Participants were then presented with a set of 12 images of police officers and were randomly assigned to 1 of 3 exposure conditions. They saw images of either (1) mostly non-armed police (10 non-armed, 2 armed); (2) half armed and non-armed police (6 armed, 6 non-armed); or (3) mostly armed police (10 armed, 2 non-armed).Footnote 5 The images used were stock photographs of police officers in the UK.Footnote 6 A matched-pairs approach ensured that every image of armed police was matched with a similar image of non-armed police (in terms of the number of officers in the image, as well as their gender, stance, and facial expression). In all photos of armed police, the officers were armed with carbines (i.e., the gun was highly visible). This is the form of armed policing most commonly seen in public in the UK.

Participants rated each image on five dichotomous variables (see measures section below). They were asked to rate the image as quickly as it took them to observe it in its entirety. Following each rating, the next image in the set appeared on the screen, and the procedure was repeated until participants had rated the entire set of 12 images on each variable. The images and the order by which participants rated each dichotomous variable, as well as the position of the variables on the screen, were randomised.

Once participants finished rating the 12 images, they were asked a series of questions about their willingness to trust and grant legitimacy to police. Participants were then presented with an attention check to determine whether they remembered the content of the news story (prime condition) and were given a full debrief.

Dependent variables

Affective response to the images

Participants rated each image on five dichotomous variables (adapted from Simpson 2017): (1) aggressive versus not aggressive, (2) approachable versus not approachable, (3) friendly versus not friendly, (4) respectful versus not respectful, and (5) trustworthy versus not trustworthy. These comprise the dependent variables for H1 and H3.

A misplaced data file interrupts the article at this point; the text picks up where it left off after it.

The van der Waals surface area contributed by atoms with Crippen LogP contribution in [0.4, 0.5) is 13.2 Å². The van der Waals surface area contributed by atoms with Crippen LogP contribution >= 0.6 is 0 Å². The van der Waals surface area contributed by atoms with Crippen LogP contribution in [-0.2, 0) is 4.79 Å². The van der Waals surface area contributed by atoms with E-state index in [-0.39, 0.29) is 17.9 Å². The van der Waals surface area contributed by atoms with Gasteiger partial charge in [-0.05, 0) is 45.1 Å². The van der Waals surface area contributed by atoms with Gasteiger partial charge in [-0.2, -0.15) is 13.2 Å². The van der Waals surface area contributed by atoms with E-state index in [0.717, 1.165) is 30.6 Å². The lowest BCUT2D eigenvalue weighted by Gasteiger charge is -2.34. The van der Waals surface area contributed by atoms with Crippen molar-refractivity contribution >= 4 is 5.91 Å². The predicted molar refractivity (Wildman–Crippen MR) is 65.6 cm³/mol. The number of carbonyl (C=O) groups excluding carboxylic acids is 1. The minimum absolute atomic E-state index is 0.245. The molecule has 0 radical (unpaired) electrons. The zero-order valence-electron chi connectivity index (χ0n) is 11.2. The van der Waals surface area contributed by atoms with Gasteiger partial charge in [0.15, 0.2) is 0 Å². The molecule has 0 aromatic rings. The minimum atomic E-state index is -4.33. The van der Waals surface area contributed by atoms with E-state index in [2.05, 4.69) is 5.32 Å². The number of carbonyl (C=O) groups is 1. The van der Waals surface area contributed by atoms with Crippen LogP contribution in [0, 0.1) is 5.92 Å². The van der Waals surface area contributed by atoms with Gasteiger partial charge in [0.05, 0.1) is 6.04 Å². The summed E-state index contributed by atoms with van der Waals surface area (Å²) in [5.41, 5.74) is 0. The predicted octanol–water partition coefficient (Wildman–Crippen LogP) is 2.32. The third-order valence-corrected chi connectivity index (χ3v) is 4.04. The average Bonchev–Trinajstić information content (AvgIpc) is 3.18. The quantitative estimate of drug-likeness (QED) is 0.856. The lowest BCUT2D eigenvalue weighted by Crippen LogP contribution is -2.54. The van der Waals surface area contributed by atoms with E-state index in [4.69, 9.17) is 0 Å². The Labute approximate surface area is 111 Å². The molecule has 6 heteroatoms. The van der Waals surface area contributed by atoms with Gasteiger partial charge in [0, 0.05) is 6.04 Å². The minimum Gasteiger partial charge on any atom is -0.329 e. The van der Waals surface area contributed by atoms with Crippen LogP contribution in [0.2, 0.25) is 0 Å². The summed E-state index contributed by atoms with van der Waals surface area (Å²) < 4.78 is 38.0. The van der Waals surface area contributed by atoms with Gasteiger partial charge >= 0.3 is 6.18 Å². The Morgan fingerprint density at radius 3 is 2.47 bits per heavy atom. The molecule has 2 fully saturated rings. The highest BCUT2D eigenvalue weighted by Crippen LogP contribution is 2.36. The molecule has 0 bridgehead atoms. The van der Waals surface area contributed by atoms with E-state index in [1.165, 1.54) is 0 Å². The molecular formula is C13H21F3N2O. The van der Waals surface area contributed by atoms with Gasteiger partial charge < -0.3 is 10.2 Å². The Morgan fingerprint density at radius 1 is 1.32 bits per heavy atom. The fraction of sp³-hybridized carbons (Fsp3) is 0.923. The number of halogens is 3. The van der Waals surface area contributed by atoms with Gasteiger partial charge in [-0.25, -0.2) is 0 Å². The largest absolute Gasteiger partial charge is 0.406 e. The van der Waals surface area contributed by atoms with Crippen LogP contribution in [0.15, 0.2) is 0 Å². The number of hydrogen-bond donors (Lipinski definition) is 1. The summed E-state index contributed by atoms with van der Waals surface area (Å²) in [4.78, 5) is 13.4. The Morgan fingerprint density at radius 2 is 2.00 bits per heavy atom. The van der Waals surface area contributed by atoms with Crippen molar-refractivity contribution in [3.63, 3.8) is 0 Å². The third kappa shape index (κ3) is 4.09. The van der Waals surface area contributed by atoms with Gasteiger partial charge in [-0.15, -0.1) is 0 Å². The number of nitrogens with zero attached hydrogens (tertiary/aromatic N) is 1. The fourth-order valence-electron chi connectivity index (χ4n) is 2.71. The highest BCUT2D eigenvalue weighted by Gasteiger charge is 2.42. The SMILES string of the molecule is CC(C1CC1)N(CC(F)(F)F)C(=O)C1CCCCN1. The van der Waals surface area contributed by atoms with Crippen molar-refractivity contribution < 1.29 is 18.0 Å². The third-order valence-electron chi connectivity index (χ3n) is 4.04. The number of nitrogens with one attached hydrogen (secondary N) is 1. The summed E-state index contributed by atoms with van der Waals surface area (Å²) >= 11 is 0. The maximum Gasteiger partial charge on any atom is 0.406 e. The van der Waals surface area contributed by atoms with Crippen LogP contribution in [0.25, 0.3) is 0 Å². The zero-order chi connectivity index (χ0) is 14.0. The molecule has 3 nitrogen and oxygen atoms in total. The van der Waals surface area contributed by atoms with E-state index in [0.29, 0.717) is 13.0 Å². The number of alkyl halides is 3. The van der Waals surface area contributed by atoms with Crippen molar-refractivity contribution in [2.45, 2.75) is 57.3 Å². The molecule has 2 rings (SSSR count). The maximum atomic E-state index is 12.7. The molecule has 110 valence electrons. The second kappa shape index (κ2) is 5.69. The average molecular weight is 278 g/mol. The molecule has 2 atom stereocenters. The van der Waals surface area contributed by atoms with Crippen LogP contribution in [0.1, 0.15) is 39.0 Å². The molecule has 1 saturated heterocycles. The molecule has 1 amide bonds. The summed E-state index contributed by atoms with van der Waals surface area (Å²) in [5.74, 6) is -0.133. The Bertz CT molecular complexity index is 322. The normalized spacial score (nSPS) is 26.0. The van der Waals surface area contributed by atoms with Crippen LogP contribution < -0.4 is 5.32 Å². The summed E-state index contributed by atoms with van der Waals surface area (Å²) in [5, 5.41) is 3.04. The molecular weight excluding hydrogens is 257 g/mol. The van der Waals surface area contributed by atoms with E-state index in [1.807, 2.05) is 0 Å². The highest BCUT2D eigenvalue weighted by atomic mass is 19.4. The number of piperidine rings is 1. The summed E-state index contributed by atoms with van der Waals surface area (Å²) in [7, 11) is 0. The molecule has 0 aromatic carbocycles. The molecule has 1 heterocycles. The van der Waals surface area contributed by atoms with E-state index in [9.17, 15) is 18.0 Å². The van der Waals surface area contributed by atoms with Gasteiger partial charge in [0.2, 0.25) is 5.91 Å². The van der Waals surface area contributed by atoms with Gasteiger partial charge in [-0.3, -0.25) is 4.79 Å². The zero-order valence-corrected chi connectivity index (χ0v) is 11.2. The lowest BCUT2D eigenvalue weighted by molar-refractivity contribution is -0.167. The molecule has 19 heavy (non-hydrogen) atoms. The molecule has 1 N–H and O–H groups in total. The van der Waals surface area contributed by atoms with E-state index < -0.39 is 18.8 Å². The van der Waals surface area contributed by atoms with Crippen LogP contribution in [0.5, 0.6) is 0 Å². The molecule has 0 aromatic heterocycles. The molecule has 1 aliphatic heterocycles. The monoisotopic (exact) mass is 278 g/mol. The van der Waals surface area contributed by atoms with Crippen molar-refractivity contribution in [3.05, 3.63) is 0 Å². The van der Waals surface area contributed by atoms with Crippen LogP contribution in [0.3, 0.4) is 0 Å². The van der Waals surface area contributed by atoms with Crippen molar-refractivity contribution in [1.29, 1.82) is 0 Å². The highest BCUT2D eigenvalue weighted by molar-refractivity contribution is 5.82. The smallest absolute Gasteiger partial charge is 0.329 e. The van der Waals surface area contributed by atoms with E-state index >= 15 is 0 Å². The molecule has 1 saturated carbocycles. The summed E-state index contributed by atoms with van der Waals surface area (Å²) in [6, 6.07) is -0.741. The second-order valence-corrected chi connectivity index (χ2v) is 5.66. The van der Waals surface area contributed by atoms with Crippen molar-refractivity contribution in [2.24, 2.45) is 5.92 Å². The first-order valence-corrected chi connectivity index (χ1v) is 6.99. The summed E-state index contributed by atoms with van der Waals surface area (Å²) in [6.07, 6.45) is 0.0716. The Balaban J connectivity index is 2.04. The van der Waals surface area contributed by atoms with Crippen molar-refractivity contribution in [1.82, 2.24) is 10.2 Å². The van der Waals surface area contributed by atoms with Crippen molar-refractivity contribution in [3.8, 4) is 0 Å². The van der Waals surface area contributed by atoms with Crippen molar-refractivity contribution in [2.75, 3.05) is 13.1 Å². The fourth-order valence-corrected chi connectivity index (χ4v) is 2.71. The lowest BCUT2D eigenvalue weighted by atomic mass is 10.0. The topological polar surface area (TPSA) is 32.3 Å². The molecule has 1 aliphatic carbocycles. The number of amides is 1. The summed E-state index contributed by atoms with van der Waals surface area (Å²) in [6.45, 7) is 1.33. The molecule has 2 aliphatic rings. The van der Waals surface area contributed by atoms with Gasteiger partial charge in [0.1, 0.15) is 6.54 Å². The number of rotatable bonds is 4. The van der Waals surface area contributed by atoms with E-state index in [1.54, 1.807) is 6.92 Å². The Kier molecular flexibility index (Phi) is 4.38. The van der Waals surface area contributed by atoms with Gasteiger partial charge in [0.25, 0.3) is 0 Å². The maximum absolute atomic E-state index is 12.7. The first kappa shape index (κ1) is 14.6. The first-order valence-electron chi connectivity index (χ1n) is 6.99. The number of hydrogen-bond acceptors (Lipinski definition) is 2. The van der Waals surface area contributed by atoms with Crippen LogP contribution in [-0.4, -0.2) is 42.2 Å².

Trust and legitimacy

To measure respondents’ trust and legitimacy and address H2, confirmatory factor analysis (in the statistical package Mplus) was used to derive and validate the following variables: trust in police, normative alignment (legitimacy), and duty to obey (legitimacy; see supplementary appendix for the items and factor scores).

Analytical approach

To test H1, a series of random effects logistic regression models were estimated. Each rating of each image by each participant was treated as a separate observation, with observations nested within respondents. Separate models were estimated for each dependent variable (i.e., whether the officer was rated friendly, approachable, and so on). To test H3 (whether terrorism salience changes the way people perceive armed police), a variable representing prime condition was added to the models. Interactions were tested between the presence of a firearm in the image and prime condition. To test H2 (whether exposure to armed police affects trust and legitimacy), a series of linear regression models were estimated.


Presence of a firearm

Table 2 presents results for each of the five dichotomous outcomes. The independent variable was whether the officer(s) in the image were armed or not.Footnote 7 Findings showed that, compared to images of unarmed officers, participants were significantly less likely to rate images of armed officers approachable, friendly, respectful, and trustworthy and significantly more likely to rate them aggressive. The largest effect size was for approachableness (β = − 2.40), and the smallest was for trustworthiness (β = − 0.62) and respectfulness (β = − 0.62).

Table 2 Results from random effects models predicting responses to images

Terrorism salience

Next we tested whether terrorism salience influenced the ratings given to the individual images. In addition to main effects, Table 3 includes the interaction between whether or not the officer(s) in the image were armed and prime condition. No interactions were significant at the 0.05 level. There is little to suggest being primed to think about terrorism changes the way people react to armed officers. Note, though, the main effect of the prime was significant in the trustworthy model. Regardless of whether the officer was carrying a gun or not, respondents in the control condition were significantly more likely to rate them trustworthy than those in the right-wing terror-related prime. While this may simply be a Type I error, we return to this point below.

Table 3 Results from random effects models predicting responses to images